The Yorkshire Post Says: Rotherham 'cock up' does not do justice to one of the biggest scandals in council history

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IT would be churlish not to acknowledge the progress that Rotherham Council continues to make after the borough’s reputation was so besmirched by the child sex grooming scandal.

The latest raft of reports offer encouragement offering a level of transparency which remains essential to the authority regaining, and retaining, the trust of residents and, more importantly, the abuse victims betrayed by a pernicious culture of political correctness.

That said, there will be deep unease that procedures were so lackadaisical that child abuse files were likely to have been stolen from a council office in 2002 and that “no culpable behaviour” has been found which could justify “legal action or regulatory involvement” against senior officials at the time.

The almost blasé conclusion – “it was more cock-up than conspiracy” – does not do sufficient justice to one of the biggest controversies in local government history after it emerged that 1,400 victims were abused over a 16-year period – largely by men of a Pakistani-heritage background.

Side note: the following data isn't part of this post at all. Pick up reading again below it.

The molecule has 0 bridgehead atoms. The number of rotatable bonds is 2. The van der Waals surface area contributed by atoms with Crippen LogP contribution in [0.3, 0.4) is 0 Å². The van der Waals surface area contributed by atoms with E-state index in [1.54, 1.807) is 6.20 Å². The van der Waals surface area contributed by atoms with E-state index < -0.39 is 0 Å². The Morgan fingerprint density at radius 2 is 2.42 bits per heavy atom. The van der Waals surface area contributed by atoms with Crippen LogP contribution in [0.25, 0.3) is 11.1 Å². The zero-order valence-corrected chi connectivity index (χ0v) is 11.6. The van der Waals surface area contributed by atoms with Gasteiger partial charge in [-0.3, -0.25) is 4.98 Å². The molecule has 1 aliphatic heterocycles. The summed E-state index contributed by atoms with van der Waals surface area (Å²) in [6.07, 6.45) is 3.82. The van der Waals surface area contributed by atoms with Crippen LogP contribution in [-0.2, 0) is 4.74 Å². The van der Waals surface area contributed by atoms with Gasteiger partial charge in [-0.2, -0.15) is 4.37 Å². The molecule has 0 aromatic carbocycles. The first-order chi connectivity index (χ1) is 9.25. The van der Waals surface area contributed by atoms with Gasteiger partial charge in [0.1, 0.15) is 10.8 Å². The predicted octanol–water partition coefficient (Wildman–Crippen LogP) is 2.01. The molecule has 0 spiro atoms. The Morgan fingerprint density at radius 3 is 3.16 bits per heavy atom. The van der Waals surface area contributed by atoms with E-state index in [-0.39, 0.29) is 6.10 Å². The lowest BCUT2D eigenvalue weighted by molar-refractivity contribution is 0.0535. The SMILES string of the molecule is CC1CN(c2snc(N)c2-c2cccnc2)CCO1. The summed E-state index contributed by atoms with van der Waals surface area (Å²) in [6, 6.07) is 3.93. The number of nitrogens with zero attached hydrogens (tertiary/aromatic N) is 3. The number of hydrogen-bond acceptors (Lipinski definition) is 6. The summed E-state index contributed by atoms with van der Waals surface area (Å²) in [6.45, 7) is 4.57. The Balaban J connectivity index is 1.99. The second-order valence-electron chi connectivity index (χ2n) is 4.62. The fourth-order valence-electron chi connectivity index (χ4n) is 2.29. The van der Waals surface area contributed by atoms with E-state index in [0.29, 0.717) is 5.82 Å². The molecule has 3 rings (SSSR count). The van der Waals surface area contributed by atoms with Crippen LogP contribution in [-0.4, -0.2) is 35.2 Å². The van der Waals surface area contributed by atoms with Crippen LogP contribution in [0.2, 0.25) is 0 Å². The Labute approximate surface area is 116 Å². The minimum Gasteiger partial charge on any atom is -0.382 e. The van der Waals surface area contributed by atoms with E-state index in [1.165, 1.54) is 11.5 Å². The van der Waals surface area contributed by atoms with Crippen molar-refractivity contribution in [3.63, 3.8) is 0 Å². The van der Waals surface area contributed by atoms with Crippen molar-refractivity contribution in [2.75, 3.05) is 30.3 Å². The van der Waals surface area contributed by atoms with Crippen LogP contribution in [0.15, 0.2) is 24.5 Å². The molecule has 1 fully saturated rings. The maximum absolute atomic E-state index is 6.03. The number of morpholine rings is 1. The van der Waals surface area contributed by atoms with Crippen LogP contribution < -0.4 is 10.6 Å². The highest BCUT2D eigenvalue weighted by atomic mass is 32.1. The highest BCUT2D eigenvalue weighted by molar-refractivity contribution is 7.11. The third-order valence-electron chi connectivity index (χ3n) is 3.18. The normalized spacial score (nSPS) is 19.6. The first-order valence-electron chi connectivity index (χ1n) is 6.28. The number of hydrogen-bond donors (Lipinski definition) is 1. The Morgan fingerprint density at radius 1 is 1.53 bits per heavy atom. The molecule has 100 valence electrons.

As for the crassly insensitive phraseology, used in this context, that in itself is unforgivable.

Yet, while these reports identify lessons for every safeguarding body in the country, it also highlights the issue of public accountability and the importance of electing councillors who genuinely care, stand up for their constituents and pose the questions that were not asked at the time. Town halls are only as good as their public representatives.

Rotherham Council leader Chris Read writes: the town has come a long way since abuse scandal
And then there is the issue of race. While it’s paramount that the likes of Rotherham MP Sarah Champion continue to be brave and use challenging language that gets to the root of these problems, there will, nevertheless, be others who will use this sorry saga to stoke race-hate divisions.

That cannot be allowed to happen – the over-riding priority remains the need to ensure victims receive sufficient support as they face up to a lifetime of torment because their cries for help went unheard until relatively recently.